Post Quantum Cryptography with random split of St-Gen codes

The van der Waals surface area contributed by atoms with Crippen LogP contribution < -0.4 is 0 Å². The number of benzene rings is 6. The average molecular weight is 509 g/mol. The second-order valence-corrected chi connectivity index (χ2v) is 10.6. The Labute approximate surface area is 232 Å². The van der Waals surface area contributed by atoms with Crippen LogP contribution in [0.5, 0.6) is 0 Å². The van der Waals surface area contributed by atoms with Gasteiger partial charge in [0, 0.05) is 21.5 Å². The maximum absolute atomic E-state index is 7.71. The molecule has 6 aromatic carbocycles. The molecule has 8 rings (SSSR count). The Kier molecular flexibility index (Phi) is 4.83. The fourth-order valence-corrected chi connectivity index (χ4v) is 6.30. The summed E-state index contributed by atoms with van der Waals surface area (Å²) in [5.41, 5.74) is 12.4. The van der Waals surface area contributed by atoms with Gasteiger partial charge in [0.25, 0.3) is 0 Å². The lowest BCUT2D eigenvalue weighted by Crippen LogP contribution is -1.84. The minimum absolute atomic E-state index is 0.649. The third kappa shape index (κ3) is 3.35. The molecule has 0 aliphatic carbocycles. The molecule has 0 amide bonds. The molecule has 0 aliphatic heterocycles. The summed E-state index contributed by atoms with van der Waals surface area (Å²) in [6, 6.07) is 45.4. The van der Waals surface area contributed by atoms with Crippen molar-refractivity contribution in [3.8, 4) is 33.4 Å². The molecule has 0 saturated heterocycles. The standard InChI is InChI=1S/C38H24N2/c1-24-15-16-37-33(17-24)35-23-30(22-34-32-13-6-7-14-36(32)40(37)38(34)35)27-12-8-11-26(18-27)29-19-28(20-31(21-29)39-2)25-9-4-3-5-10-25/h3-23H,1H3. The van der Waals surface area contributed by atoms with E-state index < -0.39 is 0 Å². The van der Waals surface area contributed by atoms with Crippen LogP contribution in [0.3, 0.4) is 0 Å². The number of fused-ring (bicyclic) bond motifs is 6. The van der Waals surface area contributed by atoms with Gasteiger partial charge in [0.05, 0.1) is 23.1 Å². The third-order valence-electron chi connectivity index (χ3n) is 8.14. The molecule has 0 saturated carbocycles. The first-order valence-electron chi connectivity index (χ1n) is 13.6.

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Most current standardized cryptographic systems rely on the discrete logarithm problem and integer factorization problem for security. While these problems are considered hard using classical computers, quantum computers have been shown to provide extensive speedups using the likes of Shor's algorithm to break such systems. Post-quantum cryptography is a new direction of research that aims at creating cryptographic primitives able to resist quantum attacks. Many existing algorithms are believed to be secure in the presence of quantum computers, including code based and lattice based cryptographic algorithms. The McEliece cyrptosystem is a code based scheme that have existed for 30 years and remains unbroken with certain modifications. Two algorithms, based on the McEliece scheme, have been developed as candidates for standardization as quantum resistant schemes for encryption and digital signature. These schemes are based on a new family of codes called staircase generated codes and new technique of splitting the generator matrix to protect against structural attack. In this thesis, we will provide working implementations of these schemes as well as an extensive analysis of their security and practicality.